Carmakers aren't the only ones involved in preparing for the onset of self-driving technology. The groups responsible for maintaining roads – local governments and private road operators – all have a part to play in bringing autonomy to the masses as well. A trial in Melbourne, Australia, is out to better understand how things like road signs, lane markings and road works impact current semi-autonomous driver assists.
The trial in Melbourne is a testament to the number of groups involved in making self-driving a reality. Toll road operator Transurban is involved, along with the State Government, VicRoads and the Royal Automobile Club of Victoria. Meanwhile, cars will come from BMW, Mercedes-Benz, Volvo and Tesla.
Initially, the Melbourne tests will focus on how current Level 2 semi-autonomous systems react when presented with tunnels, road works, congestion, changeable electronic speed signs and lane markings. There will be a test driver with a hand on the steering wheel when the cars are operating in regular traffic, but the cars will also be run hands-free when on closed roads during the test period.
"It's evident all over the world, as this technology moves in different directions and different ways, that... on-road trialing is really important," says John Merritt, CEO of VicRoads. "There's no substitute for just testing this stuff on the road. A starting point, from a VicRoads point of view, [is that] we really want this technology – we see it as being the beginning of the end for road trauma."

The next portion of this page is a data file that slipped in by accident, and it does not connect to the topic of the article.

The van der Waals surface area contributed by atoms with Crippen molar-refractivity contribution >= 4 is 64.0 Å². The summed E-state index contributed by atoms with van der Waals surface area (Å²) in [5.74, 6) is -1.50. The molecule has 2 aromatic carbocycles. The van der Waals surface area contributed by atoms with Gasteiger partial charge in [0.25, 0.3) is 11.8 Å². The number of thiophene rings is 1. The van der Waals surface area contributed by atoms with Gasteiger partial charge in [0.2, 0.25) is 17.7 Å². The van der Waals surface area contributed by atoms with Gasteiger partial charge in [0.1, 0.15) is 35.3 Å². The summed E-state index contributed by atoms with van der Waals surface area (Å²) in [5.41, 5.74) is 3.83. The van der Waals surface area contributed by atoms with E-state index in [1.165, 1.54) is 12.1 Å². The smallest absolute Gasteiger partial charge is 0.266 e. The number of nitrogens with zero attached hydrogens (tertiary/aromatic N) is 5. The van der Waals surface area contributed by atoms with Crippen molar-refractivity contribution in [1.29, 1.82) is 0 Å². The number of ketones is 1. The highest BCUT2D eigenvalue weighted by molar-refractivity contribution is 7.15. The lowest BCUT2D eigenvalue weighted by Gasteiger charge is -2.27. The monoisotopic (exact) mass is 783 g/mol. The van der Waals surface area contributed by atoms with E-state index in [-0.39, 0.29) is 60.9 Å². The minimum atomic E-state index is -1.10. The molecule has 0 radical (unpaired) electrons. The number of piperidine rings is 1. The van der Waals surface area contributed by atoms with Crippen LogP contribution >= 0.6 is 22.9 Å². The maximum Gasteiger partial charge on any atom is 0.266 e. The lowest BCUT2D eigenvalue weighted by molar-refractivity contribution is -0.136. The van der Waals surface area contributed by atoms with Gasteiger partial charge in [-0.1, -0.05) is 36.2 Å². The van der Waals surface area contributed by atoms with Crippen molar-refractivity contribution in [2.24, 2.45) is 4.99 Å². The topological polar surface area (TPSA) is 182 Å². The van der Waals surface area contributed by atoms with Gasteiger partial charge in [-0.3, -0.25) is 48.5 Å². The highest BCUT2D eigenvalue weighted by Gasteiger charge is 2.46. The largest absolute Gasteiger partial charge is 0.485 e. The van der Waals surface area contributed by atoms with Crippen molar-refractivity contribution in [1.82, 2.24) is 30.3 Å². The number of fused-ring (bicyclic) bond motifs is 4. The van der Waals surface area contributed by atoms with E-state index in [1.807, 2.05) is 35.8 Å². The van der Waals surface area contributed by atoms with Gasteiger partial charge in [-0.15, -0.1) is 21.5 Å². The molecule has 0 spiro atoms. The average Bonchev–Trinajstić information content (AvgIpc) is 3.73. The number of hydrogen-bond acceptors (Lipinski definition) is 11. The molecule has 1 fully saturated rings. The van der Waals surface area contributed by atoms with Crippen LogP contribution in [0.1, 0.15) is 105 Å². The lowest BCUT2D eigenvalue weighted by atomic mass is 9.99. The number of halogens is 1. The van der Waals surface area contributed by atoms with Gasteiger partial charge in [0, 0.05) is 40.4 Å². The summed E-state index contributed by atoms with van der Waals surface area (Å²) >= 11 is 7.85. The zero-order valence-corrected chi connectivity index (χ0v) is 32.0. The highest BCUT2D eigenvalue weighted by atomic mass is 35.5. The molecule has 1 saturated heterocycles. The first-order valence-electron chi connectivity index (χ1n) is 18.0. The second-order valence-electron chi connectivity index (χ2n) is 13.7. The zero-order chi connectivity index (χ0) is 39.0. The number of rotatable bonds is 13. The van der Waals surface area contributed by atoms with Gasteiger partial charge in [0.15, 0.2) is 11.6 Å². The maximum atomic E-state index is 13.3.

"We want to see this technology come online," he continued. "To help it, it needs access to the road system... there is just no substitute for kilometers."
Along with more information about how to best prepare the roads for autonomous vehicles, the trials are aiming to find out how the public reacts to self-driving technology. Questions surrounding how autonomous cars interact with regular road users will be discussed, along with potential solutions like autonomous-only lanes.
"We are building new freeways, but we need to set the standard so that in the future, we have the capacity to see driverless vehicles – which the industry expects within five to 10 years – on our roads," says Luke Donnellan, Minister for Roads and Road Safety in Victoria.